Australia's inquiry has uncovered a range of bad behaviour, including billing customers for services they didn't get, charging dead clients, paying staff bribes for loan referrals that shouldn't have been offered and lying to regulators.
Four of our biggest banks are owned by the Australians - ANZ, ASB, Westpac and BNZ - and they're being closely watched by authorities.
"We are very, very embedded in these banks, looking at their governance, looking at their consumer care, looking at their remediation efforts for bank complaints - that work is necessary," Reserve Bank Governor Adrian Orr told Newshub Nation on Saturday.
"At the end of that work, we may be able to say, 'Now is a royal commission necessary or not?'"
Ten banks were asked to explain their practices, and all wrote back - some with "big essays".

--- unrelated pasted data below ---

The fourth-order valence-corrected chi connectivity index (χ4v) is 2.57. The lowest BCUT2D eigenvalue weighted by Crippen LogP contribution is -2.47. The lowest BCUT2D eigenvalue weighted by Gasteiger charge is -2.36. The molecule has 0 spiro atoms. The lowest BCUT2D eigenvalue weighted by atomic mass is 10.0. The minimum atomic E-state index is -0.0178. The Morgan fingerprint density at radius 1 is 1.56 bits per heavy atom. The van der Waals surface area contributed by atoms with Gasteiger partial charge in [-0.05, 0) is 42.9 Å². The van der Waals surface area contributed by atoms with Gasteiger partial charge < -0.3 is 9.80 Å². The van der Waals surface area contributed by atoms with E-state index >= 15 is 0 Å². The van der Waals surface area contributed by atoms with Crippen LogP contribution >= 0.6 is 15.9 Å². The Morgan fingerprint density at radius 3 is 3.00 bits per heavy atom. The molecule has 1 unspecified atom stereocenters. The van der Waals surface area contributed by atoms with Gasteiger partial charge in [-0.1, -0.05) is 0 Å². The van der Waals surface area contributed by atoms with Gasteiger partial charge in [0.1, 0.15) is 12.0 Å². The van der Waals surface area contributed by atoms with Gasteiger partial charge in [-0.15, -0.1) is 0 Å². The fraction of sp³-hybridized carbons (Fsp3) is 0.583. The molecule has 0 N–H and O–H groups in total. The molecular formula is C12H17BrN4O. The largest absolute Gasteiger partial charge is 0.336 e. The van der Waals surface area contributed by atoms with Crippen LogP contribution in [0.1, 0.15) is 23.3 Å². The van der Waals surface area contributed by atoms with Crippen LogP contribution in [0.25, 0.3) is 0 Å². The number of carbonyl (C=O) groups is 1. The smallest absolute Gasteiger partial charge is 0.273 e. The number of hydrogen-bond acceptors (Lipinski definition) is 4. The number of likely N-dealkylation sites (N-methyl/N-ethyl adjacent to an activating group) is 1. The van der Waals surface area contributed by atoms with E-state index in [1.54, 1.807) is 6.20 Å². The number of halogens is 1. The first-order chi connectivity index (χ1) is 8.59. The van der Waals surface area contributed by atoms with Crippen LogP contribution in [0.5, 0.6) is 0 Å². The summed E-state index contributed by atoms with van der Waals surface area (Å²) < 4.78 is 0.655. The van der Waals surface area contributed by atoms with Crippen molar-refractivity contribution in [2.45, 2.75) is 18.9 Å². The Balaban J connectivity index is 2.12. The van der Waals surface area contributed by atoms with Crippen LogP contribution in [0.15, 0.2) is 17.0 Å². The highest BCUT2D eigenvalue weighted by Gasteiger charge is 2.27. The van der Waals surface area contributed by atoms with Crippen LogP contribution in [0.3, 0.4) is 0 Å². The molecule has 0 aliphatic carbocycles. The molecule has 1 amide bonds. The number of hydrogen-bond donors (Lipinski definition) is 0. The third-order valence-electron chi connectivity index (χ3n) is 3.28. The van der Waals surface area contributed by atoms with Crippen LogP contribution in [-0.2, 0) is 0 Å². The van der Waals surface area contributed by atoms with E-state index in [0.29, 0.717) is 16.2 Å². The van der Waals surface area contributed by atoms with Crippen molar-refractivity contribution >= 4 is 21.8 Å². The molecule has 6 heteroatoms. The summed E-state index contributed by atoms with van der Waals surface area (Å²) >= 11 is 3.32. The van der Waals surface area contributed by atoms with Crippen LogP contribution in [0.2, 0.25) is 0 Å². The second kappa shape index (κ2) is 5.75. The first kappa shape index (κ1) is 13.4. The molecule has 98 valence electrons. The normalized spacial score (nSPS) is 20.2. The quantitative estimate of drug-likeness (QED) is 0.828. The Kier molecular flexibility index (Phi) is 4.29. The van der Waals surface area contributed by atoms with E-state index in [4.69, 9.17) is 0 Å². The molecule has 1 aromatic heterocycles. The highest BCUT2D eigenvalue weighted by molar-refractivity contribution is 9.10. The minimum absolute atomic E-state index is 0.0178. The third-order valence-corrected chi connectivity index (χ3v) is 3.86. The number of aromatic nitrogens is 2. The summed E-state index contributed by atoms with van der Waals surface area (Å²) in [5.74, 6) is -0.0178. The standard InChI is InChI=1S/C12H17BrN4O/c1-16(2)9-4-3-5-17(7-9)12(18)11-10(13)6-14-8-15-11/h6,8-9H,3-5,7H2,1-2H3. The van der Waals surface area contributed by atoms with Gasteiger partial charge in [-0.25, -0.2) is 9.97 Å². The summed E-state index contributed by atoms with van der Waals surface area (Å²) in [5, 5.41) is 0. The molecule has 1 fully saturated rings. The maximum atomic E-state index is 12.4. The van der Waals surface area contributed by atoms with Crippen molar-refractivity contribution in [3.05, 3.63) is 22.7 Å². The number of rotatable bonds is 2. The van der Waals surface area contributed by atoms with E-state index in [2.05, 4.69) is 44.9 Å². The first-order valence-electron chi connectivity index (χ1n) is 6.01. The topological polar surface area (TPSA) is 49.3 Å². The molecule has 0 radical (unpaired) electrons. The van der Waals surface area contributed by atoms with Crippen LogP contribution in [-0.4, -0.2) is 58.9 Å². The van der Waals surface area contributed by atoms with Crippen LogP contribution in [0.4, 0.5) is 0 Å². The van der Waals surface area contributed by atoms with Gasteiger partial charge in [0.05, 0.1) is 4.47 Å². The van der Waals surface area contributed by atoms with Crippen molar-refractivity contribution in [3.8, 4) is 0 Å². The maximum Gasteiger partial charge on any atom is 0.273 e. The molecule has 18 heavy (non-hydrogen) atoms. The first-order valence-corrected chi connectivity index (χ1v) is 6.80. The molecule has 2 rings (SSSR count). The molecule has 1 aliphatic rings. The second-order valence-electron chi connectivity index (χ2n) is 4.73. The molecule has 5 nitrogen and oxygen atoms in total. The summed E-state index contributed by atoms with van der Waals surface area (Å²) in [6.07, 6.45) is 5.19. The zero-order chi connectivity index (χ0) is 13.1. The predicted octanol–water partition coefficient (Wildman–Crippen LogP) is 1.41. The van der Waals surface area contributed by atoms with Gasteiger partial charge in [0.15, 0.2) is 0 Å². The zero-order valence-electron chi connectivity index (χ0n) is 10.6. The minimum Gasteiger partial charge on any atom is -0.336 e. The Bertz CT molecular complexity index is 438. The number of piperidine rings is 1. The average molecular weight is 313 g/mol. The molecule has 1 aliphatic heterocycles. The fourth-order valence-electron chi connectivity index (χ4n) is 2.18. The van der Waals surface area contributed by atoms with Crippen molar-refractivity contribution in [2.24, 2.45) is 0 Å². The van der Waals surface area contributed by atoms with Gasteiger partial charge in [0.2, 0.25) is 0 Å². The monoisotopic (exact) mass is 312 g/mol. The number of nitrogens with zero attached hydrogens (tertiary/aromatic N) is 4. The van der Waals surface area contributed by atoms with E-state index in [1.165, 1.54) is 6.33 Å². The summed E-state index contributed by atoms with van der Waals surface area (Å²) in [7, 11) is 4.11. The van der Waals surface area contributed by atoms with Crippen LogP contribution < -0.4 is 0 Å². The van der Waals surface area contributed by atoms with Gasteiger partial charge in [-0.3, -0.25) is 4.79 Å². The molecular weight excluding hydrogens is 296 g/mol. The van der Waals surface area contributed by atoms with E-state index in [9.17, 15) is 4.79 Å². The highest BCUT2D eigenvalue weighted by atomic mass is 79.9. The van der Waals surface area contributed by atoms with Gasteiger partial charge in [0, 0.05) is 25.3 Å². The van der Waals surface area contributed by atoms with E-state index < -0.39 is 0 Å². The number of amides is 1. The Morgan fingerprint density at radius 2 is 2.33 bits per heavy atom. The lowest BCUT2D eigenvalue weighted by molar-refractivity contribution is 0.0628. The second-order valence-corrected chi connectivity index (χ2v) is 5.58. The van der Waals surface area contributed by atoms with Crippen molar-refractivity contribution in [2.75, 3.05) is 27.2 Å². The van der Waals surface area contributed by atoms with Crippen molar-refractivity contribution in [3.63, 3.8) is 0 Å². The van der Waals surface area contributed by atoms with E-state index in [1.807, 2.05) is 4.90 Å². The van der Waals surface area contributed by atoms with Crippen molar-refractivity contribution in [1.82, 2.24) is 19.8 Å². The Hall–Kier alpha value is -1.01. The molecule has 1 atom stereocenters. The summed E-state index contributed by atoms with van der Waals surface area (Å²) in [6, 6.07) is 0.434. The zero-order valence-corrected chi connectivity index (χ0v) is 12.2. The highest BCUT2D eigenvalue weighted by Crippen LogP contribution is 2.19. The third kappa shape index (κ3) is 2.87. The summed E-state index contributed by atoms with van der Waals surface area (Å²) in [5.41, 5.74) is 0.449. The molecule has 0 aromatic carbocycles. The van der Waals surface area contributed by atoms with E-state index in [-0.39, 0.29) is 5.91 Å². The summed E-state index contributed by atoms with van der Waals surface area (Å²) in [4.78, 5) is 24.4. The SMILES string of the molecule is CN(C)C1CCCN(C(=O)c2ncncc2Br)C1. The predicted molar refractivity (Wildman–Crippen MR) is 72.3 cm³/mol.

"They've had a lot of practice from years and years - I think there's been 55 investigations in Australia on different practices. So we've got a pretty clear guide as to where we now need to lift the lid and see, 'Well, they said this; is it real? Show us how it happened in practice.'"
Mr Orr isn't taking their explanations as gospel.
"We need to be talking to staff, to customers, to chairs of the boards, and that's what we'll be doing over the next few months."
A major area of interest is how staff are incentivised to sell products - a common problem noted in Australia.
"In some cases, that is clearly a conflict of interests if they have to sell more and more products to people who don't need them."
He doesn't expect any inquiry to find "widespread" misbehaviour, but says it's hard to tell just yet.
"I don't know if we just complain less or if it's buried more."
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